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A Guide to Online Game Management

Written by The Staff


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Be careful putting unsolicited advertisements on forums or newsgroups. You will mostly likely be contacted by the moderator asking you to refrain from such behavior possibly leading to banning you on your second offence. You also stand the risk of being flamed (receiving lots of angry emails containing profanity at least).

Dung Heap: Up to your ears in it
Sam had finally managed to design a game with a wealth of background information and enough high quality Game Masters. He held a tight reign on his temper. A post to PBEM.com made players flock to his site once more. Everything seemed set for a perfect game.

But for some reason the game didn't have momentum. Game masters had trouble keeping up and after a while showed up less and less. Sam had no idea why. Of course this had its effect on players, who in addition to still complaining about a lack of moderators that was objectively speaking not true, also complained about a lack of accomplishment.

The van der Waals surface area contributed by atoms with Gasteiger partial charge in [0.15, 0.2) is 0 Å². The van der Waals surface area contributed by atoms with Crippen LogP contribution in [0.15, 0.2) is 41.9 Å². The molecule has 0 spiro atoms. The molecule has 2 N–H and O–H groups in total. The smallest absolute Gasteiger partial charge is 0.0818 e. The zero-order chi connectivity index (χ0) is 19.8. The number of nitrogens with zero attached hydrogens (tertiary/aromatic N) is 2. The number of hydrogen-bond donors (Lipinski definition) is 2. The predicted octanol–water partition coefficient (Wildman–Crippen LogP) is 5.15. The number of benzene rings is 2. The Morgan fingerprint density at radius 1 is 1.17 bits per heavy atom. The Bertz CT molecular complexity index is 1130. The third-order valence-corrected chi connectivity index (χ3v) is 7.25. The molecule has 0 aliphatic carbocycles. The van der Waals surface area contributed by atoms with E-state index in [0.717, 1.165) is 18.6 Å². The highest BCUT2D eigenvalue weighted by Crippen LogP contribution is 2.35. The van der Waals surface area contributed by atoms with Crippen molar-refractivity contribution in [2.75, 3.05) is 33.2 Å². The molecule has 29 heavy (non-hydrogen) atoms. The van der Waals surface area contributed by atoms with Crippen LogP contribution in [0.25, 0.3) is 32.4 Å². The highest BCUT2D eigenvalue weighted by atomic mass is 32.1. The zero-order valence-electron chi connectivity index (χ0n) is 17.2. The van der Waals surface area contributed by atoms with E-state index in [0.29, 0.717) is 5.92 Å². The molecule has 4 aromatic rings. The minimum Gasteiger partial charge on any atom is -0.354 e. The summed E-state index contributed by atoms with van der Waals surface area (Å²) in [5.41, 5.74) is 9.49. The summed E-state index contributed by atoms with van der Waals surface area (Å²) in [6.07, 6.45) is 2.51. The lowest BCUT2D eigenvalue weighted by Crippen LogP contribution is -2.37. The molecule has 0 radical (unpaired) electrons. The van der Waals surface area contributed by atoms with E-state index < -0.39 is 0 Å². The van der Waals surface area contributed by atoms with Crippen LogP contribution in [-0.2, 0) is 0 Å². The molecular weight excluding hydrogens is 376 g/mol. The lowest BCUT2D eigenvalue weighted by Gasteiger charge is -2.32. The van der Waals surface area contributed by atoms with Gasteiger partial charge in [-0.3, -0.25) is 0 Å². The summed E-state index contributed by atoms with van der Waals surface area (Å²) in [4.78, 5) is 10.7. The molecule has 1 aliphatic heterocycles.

In response Sam opened up an OOC forum. At first this seemed a good idea. But then the forum seemed to contain only requests for new features and a long litany of complaints. Sam wondered if he could ever do it right.

Sam didn't realize that his GM's were spending more valuable time on keeping records than actually moderating. This demotivated his best people. Since he had not implemented tools to get feedback this oversight was never mentioned. Likewise players were frustrated because they couldn't record their accomplishments and didn't feel part of the game as whole. A combination of OOC forums, RPG tools and a newsletter -before- things soured up would have bound both players and moderators more tightly to his game. Now, the OOC forum only served as a let out for frustration.


Disclaimer: Dung Heap was not based on any particular game. This fictional example was drawn from the collective experiences of the Amethyst Alliance staff, and yes, we were shocked at how much alike our stories were.

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